All In The 'Ohana

Naupaka Kahakai

Naupaka Kahakai

If you live in hawaii you know this plant, but do you know its cousin?

If you live in Hawaii you’d find it hard to avoid the plant pictured above. It’s at just about any beach you go to, common in manicured landscaping, and is as easy to find in most other islands throughout the tropical Pacific. You’ll even find it in the Atlantic around the Caribbean region; though it’s an invasive there. (Please leave your favored plants in their home territory!)

Now take a look at the plant pictured below and try to recall where you’ve seen it.

Naupaka Papa

Naupaka Papa

Can’t place it? That’s Okay. Most people can’t. There’s a reason for that, of course. This is not the naupaka you stuff your slippers into when you go for a walk on the beach. This is Scaevola coriacea, commonly referred to as either dwarf or creeping naupaka. It’s endemic to Hawaii, meaning its home range is here in Hawaii and nowhere else. Dwarf Naupaka was found on all the major islands here in Hawaii. The key word being “was”.  Through loss of habitat the natural population of this Hawaii native has been whittled down to just a bit over 100 scraggly individuals in a single colony on Maui plus a couple of those sacred sanctuaries known as off shore islets.

Some years ago, at HILT’s Waihee Coastal Dunes & Wetlands Refuge on Maui, we attempted to create a duplicate population of those remaining individuals. We planted 194 little starts up on the Waihee Refuge’s sand dunes which are a similar habitat to the remaining natural population. The sand dunes there are impressive, some peaking more than 200 feet above the surrounding wetlands. There is no irrigation there so we hand watered those 194 plantings for several months. We ported backpacks and hand jugs full of water taken from the adjacent Waihee Stream. It was not easy work carrying that water up, up, up the hill of the tall dunes; but the endeavor to perpetuate the natural population was worthwhile.

Several years had passed since that planting and a survey of the population revealed a story of struggle. Only a half dozen of those plantings had survived, and those that had were only slightly larger than when they had been planted. Those dunes are a tough place to eek out an existence.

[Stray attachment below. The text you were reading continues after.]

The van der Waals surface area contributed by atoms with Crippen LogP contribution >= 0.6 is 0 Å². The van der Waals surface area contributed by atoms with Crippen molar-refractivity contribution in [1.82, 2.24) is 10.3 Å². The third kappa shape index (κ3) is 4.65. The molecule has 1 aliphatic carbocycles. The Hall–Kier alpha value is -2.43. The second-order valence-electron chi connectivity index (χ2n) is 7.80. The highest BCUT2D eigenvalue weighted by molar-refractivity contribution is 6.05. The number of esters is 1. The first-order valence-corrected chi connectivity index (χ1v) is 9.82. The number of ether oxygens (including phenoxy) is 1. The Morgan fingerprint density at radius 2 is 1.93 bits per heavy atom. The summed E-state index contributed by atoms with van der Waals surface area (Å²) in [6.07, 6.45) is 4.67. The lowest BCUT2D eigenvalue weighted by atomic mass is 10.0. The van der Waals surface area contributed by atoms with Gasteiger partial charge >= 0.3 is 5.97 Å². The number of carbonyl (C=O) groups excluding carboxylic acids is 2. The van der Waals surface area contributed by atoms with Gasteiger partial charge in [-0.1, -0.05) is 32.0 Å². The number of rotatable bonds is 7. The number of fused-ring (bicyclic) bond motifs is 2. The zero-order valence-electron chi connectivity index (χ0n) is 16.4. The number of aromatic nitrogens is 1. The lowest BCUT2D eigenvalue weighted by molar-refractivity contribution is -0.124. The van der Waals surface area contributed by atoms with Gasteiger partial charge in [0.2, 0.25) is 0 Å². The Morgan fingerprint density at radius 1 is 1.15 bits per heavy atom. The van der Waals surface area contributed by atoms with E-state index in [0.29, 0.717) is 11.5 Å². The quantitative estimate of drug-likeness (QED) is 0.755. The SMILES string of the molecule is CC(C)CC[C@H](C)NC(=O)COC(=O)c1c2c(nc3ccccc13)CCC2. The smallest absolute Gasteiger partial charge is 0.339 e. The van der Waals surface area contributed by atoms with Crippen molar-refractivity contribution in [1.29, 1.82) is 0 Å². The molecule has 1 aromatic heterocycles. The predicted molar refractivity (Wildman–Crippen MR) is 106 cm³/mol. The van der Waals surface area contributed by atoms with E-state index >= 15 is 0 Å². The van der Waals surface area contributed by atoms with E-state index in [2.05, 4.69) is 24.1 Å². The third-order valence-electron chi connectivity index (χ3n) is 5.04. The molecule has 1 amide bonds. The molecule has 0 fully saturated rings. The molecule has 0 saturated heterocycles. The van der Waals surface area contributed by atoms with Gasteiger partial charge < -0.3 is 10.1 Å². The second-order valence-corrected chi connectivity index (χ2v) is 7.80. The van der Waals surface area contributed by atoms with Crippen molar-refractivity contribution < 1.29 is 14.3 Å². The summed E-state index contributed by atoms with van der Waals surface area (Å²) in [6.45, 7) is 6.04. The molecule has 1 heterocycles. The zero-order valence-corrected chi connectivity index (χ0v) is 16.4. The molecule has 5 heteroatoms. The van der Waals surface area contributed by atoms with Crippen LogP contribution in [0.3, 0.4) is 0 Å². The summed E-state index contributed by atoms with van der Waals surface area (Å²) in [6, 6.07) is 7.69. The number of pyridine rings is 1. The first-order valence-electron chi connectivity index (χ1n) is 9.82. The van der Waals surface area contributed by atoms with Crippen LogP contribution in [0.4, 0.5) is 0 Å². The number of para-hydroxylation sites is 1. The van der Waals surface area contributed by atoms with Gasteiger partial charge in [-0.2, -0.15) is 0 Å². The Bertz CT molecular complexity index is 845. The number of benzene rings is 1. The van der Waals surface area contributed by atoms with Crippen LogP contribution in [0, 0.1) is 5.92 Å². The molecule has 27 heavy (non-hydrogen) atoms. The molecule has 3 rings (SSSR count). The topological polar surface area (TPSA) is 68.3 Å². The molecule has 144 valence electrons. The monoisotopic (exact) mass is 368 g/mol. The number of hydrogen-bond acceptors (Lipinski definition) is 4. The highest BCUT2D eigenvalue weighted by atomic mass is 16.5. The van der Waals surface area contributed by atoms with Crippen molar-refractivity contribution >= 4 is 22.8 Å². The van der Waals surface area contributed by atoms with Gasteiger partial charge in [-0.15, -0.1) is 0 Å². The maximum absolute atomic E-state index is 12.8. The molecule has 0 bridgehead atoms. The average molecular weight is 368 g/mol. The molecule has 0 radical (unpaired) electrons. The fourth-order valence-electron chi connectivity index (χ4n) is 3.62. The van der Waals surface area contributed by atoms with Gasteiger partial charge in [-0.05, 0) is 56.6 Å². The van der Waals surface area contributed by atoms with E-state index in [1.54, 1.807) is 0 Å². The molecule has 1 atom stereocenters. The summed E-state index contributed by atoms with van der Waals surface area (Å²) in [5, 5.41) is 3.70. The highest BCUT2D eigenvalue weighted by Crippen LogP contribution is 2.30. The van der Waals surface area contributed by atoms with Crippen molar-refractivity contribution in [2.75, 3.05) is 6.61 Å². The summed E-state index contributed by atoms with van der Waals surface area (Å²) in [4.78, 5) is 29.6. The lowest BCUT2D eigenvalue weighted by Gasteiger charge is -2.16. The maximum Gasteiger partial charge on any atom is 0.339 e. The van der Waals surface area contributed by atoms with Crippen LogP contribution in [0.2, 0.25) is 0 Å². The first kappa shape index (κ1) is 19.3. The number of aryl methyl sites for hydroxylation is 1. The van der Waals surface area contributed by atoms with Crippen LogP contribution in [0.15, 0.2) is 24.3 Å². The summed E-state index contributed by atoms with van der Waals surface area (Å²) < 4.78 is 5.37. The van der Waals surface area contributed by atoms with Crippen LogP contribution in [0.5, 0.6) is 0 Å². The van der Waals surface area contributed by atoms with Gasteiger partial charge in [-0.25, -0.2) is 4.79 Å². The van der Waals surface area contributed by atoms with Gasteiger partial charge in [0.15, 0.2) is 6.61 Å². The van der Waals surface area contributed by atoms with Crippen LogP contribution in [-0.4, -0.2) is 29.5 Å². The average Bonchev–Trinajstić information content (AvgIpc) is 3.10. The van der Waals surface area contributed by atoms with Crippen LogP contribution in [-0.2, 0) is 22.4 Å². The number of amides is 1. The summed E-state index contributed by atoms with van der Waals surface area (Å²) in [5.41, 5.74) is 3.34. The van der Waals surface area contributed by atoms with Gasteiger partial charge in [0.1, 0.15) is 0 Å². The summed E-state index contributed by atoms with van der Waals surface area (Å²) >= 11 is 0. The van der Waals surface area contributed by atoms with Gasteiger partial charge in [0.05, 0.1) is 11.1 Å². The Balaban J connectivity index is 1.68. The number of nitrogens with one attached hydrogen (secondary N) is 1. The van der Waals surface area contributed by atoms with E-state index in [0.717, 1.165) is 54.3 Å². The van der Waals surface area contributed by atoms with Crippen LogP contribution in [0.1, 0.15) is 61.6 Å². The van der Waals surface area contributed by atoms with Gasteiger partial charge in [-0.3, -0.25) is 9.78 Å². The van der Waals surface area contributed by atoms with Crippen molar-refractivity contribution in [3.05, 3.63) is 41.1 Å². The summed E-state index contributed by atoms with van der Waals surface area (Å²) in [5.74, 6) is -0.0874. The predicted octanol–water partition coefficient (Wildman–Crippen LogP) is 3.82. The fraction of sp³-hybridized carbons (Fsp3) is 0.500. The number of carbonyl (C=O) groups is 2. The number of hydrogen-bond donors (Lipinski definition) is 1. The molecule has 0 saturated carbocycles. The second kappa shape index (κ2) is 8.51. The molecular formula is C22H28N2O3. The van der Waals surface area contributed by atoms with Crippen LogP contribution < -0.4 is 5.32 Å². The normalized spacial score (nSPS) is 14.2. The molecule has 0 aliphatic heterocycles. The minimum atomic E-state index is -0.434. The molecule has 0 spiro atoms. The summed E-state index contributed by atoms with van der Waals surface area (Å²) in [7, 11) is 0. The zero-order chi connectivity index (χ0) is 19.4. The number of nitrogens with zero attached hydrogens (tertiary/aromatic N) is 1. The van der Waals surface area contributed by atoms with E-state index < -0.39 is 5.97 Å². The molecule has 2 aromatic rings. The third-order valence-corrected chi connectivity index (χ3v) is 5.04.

A little depressing? Yes. But read on; I promise it gets better.

A couple years after that first round of planting we received some more starts. Our restoration efforts at the Waihee Refuge focused on restoring the wetland bird habitat and adjacent surrounding areas of the historic Kapoho village. We removed dozens of acres of invasive vegetation and returned it to a majority of native vegetation species. It’s a beauty to behold.

It was there in the village that we tried that second round of plantings. Can you guess what happened? - I bet you can. - In that place of restoration the dwarf naupaka thrived.

Our mistake in that first round of planting was that we had made the assumption that we should try them in an area that mimicked that last remaining population. We were wrong. Our second round of planting in the village, now thriving with a health beyond where they came from, proved to us that the last remaining natural population does not occupy its choicest habitat but only the harsher vestiges of what was once its home. It was displaced, crowded out, left to eek by at the fringes by our human endeavors and follies.

So there they are, in Kapoho. So there they are, indirect benefactors of a bird habitat restoration effort. So there they are, setting deep roots once more. So there they are, happy.

By James Crowe